More importantly, they should be good core value and culture fits. If they are lights-out good in selling homes, but they make the staff on your team want to vomit every time they’re at the office, that, alone, is a recipe for disaster.


Now, I’m not recommending that you stop reading and start firing people on your team.


Please, don’t just go and kick over the sand castle because you don’t like the shape of one window or door.


Instead, look at your team members and make sure they all fit. If you have to, reinterview everyone to ensure that they belong.


From there, you can either let go of who you want to or keep everyone on the team and slowly top grade as you bring on new agents who are more suitable members of your team.


Bradford Smart’s Topgrading for Sales is a great book to read on this topic.





You should definitely check it out.


  • Have the right leads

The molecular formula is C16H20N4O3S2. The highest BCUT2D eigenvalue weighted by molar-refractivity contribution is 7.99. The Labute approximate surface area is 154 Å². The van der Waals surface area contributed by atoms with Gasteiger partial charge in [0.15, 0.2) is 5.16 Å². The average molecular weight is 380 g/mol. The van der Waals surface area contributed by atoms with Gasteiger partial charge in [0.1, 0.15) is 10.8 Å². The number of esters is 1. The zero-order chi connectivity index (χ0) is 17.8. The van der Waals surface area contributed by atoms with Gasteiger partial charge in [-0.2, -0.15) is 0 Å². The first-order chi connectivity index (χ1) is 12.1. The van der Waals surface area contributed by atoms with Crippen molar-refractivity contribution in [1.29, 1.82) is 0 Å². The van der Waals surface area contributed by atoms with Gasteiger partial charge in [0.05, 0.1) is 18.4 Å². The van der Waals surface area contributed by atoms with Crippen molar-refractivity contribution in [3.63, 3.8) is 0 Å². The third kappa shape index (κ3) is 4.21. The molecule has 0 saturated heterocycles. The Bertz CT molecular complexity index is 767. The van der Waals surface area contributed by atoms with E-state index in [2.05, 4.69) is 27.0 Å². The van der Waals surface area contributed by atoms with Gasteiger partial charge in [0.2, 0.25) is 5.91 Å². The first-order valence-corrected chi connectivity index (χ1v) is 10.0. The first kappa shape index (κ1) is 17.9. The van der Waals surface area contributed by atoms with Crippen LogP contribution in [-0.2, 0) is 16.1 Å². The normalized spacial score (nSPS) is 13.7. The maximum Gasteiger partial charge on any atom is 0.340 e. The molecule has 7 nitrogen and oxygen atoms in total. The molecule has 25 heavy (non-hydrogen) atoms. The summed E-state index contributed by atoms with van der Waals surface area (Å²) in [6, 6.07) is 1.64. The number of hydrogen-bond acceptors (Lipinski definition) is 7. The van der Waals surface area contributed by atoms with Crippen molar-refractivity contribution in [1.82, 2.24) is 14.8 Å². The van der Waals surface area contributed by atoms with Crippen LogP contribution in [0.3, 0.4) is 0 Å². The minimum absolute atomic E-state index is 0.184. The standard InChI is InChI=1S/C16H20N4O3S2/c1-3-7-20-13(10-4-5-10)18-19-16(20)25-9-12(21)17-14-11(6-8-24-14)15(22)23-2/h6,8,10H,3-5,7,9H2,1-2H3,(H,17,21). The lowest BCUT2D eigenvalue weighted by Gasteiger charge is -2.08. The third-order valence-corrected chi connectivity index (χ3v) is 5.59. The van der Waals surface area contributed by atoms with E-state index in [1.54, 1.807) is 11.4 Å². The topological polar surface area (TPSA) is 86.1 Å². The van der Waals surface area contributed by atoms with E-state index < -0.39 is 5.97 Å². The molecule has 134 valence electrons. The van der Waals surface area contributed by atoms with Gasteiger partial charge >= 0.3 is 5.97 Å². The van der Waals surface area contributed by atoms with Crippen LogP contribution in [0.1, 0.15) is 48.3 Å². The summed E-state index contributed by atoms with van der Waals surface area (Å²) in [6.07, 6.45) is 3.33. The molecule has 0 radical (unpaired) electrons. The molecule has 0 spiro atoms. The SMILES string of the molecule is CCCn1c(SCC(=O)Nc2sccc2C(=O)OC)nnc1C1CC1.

There is no shortage of lead sources available for you to spend your hard-earned commissions on each and every month.


As I pointed out in a recent blog post, there’s no such thing as a bad lead.


There is, however, such a thing as bad lead providers.


What I mean by this is that there are companies out there that don’t provide good lead information with properly augmented data that gives strong contact info.


Having weak lead sources can lead to lower conversions, more wasted time prospecting, fewer sales and even lower morale.

You must be sure that you give your team good leads from good lead providers on a consistent basis.


To that end, you also need to be sure that you have a copious number of leads available to ensure proper conversion opportunities.


On the buy side, that’s roughly 25 leads and 10 to 12 contacts per sale.


On the sell side, it’s going to be much closer to 80 leads and 23 contacts (and as many as 43 to 60 contacts) per sale based upon lead source.